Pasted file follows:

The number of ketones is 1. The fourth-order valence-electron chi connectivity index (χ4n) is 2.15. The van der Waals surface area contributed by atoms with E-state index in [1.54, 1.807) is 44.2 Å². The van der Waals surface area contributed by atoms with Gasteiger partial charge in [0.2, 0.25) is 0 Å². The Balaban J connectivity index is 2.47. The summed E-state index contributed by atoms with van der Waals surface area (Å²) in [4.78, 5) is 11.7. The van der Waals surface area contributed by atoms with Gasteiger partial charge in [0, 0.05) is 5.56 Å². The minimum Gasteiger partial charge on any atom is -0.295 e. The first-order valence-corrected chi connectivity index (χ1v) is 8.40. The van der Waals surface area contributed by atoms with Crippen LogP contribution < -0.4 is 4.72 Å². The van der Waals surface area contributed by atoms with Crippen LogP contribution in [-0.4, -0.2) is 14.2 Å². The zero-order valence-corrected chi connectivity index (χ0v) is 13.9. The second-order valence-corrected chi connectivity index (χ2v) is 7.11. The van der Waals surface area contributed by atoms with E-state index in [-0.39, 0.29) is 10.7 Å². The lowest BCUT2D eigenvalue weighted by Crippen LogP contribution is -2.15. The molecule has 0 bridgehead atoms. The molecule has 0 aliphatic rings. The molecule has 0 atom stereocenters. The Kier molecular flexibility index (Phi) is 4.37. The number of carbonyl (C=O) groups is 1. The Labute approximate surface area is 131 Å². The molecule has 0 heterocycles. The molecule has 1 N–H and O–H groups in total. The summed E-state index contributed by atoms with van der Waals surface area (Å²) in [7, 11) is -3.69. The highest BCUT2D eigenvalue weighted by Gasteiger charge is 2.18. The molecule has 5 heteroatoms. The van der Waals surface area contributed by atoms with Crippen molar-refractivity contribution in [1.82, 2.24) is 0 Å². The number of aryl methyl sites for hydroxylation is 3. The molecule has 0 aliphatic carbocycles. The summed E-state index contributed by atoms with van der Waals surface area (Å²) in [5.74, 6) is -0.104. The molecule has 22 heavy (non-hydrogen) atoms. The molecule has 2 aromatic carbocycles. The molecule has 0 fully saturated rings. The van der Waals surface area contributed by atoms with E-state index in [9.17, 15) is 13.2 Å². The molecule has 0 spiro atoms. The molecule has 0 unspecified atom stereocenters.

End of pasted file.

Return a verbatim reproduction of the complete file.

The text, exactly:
The number of ketones is 1. The fourth-order valence-electron chi connectivity index (χ4n) is 2.15. The van der Waals surface area contributed by atoms with E-state index in [1.54, 1.807) is 44.2 Å². The van der Waals surface area contributed by atoms with Gasteiger partial charge in [0.2, 0.25) is 0 Å². The Balaban J connectivity index is 2.47. The summed E-state index contributed by atoms with van der Waals surface area (Å²) in [4.78, 5) is 11.7. The van der Waals surface area contributed by atoms with Gasteiger partial charge in [0, 0.05) is 5.56 Å². The minimum Gasteiger partial charge on any atom is -0.295 e. The first-order valence-corrected chi connectivity index (χ1v) is 8.40. The van der Waals surface area contributed by atoms with Crippen LogP contribution < -0.4 is 4.72 Å². The van der Waals surface area contributed by atoms with Crippen LogP contribution in [-0.4, -0.2) is 14.2 Å². The zero-order valence-corrected chi connectivity index (χ0v) is 13.9. The second-order valence-corrected chi connectivity index (χ2v) is 7.11. The van der Waals surface area contributed by atoms with E-state index in [-0.39, 0.29) is 10.7 Å². The lowest BCUT2D eigenvalue weighted by Crippen LogP contribution is -2.15. The molecule has 0 bridgehead atoms. The molecule has 0 aliphatic rings. The molecule has 0 atom stereocenters. The Kier molecular flexibility index (Phi) is 4.37. The number of carbonyl (C=O) groups is 1. The Labute approximate surface area is 131 Å². The molecule has 0 heterocycles. The molecule has 1 N–H and O–H groups in total. The summed E-state index contributed by atoms with van der Waals surface area (Å²) in [7, 11) is -3.69. The highest BCUT2D eigenvalue weighted by Gasteiger charge is 2.18. The molecule has 5 heteroatoms. The van der Waals surface area contributed by atoms with Crippen molar-refractivity contribution in [1.82, 2.24) is 0 Å². The number of aryl methyl sites for hydroxylation is 3. The molecule has 0 aliphatic carbocycles. The summed E-state index contributed by atoms with van der Waals surface area (Å²) in [5.74, 6) is -0.104. The molecule has 22 heavy (non-hydrogen) atoms. The molecule has 2 aromatic carbocycles. The molecule has 0 fully saturated rings. The van der Waals surface area contributed by atoms with E-state index in [9.17, 15) is 13.2 Å². The molecule has 0 spiro atoms. The molecule has 0 unspecified atom stereocenters.